I am not wholly convinced about Small Business Saturday, which took place on the 6th December. Another US import, it is now in its second year in this country. It has had an impact and a lot of publicity and one hopes this is a good thing for some shops, especially given its position in the run-up to Christmas. But, shouldn’t our commitment to diversity and small shops be part of our everyday activities, not just a Saturday in December?
This year as well, the promotion and adverts for Small Business Saturday have been run in sponsorship/collaboration with American Express. This has had some benefit in terms of visibility and reach, but is not without controversy, articulated especially on social media. Whilst Amex is a service provider, often to small businesses, the association with such a global player does jar somewhat, for some.
I did not make much comment about Small Business Saturday in advance, except for some promotion of specific Scottish events on Twitter. But that did not impact my personal activity on the day.
For a couple of years I had been wanting to go to West Kilbride, Scotland’s craft town. I became aware of it a while ago, especially around the award of Weaving Barony Centre. So my personal commitment to Small Business Saturday was to visit West Kilbride and as many craft providers as I could.
Despite choosing perhaps the windiest and wettest day of the year so far, West Kilbride proved an interesting place to visit. The Barony Centre itself is a great building and place with its retail component, exhibitions and coffee shop. In the town itself the presence of craft producers was easily noted through the development of coherent signage and linkage. There are a number of craft studios, combining workshop space and retail element. The producers themselves were interesting and it’s always great to be able to talk to the people who have made the product.
So what can we learn from West Kilbride? The enthusiasm and investment have been present for a while and has an obvious effect on the culture and creativity of the place. The coherence and integration of the craft makers was both visually obvious and also less tangible through the sense of place. The re-linkage of production and retailing produces quite an impact.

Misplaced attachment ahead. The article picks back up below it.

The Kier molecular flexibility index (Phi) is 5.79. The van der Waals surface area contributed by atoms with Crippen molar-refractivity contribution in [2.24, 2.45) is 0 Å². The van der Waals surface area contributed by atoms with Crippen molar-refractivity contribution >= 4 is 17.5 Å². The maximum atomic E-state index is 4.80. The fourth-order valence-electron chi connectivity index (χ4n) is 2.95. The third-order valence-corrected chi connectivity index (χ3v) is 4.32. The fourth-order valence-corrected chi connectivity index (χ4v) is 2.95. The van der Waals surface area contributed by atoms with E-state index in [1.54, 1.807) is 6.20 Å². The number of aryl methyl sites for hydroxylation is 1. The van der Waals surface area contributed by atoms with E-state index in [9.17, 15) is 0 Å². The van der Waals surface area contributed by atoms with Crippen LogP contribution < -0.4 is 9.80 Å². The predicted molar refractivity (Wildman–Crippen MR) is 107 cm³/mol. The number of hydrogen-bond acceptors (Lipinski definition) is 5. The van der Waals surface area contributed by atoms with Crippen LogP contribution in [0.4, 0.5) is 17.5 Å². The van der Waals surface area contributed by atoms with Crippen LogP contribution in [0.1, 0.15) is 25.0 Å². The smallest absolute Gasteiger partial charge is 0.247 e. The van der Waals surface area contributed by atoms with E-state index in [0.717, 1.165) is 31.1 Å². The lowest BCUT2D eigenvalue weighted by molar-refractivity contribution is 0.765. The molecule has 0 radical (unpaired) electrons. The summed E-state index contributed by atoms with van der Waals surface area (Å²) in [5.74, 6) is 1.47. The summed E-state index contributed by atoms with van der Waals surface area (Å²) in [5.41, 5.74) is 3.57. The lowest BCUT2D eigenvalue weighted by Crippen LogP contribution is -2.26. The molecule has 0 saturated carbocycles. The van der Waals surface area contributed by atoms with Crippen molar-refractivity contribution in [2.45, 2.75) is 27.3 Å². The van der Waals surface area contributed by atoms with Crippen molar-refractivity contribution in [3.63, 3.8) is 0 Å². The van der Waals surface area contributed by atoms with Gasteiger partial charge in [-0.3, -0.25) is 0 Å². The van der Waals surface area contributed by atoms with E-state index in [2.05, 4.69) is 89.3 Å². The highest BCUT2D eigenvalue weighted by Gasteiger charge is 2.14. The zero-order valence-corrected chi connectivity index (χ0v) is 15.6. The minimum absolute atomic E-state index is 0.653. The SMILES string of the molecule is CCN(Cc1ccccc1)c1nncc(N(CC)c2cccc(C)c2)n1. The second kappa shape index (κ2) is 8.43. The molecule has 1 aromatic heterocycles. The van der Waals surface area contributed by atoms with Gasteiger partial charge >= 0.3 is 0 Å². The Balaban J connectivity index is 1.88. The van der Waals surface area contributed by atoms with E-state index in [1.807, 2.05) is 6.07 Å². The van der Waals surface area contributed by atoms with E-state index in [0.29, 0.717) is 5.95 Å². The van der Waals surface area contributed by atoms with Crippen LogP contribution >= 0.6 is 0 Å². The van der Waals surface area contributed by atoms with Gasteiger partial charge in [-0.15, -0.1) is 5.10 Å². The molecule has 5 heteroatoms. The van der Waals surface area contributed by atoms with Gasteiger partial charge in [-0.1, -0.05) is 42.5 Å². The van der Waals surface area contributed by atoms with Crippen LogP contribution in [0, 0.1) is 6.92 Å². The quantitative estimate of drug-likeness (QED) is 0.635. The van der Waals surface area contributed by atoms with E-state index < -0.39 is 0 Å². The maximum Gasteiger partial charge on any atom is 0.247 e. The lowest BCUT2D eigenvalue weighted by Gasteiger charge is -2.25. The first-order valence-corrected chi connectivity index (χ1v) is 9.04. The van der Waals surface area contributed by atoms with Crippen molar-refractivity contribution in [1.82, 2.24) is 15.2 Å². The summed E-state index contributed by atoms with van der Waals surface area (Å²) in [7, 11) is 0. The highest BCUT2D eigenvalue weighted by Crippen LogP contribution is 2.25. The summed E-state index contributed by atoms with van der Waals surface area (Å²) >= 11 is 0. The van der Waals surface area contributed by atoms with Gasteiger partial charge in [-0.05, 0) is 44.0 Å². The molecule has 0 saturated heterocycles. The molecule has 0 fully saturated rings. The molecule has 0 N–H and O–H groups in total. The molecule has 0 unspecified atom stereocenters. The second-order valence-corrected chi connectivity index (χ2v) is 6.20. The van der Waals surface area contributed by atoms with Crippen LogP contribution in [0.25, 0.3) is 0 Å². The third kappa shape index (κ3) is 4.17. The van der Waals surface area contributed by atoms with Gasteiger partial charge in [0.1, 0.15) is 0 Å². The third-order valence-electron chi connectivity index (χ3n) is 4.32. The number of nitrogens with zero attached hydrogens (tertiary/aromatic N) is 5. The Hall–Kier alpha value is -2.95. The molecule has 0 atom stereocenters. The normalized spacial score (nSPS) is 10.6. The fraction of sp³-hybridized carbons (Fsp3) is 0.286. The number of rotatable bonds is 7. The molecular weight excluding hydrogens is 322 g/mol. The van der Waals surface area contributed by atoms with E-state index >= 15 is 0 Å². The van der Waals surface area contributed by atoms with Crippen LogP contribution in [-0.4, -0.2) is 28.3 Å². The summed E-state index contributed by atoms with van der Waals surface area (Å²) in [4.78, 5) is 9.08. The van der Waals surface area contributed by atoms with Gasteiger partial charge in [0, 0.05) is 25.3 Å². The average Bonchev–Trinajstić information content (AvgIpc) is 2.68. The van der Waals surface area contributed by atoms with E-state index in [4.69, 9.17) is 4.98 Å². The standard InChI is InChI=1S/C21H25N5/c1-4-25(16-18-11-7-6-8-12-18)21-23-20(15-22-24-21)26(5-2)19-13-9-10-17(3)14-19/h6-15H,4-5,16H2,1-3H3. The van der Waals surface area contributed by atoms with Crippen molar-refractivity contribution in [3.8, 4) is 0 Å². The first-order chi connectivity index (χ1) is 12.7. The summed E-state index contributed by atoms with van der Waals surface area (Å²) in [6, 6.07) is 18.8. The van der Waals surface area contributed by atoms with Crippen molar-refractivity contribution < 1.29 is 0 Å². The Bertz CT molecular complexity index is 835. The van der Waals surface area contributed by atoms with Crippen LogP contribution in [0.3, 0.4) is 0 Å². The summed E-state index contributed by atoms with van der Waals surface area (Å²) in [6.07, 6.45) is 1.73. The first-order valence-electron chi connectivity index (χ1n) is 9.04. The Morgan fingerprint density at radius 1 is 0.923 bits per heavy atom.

Whilst not on the scale of the original book town in Hay-on-Wye, there is a link in that West Kilbride is not only craft focused, but also contains the support retailers and other functions that make it a town, not a museum or a light workshop space. And Hay-on-Wye in its early stages was quite small scale in its range of book outlets.
So on a simple level, a visit to West Kilbride is a good thing to do, and I will return, hopefully on a better day, weather-wise. It is clear of course that not all towns can be a craft town or a book town (such as Wigtown). The story of West Kilbride is not so much about the crafts, but the sense of finding a theme/idea/approach that focuses and talks about the place. As was said in our recent STP Towns Conference (and the storify recap of the day in social media and video is now available), every town has a story and needs to find its (own) voice. Towns need to have something to shout about; in West Kilbride it is craft town and crafts, elsewhere it will be something else. What is your town about?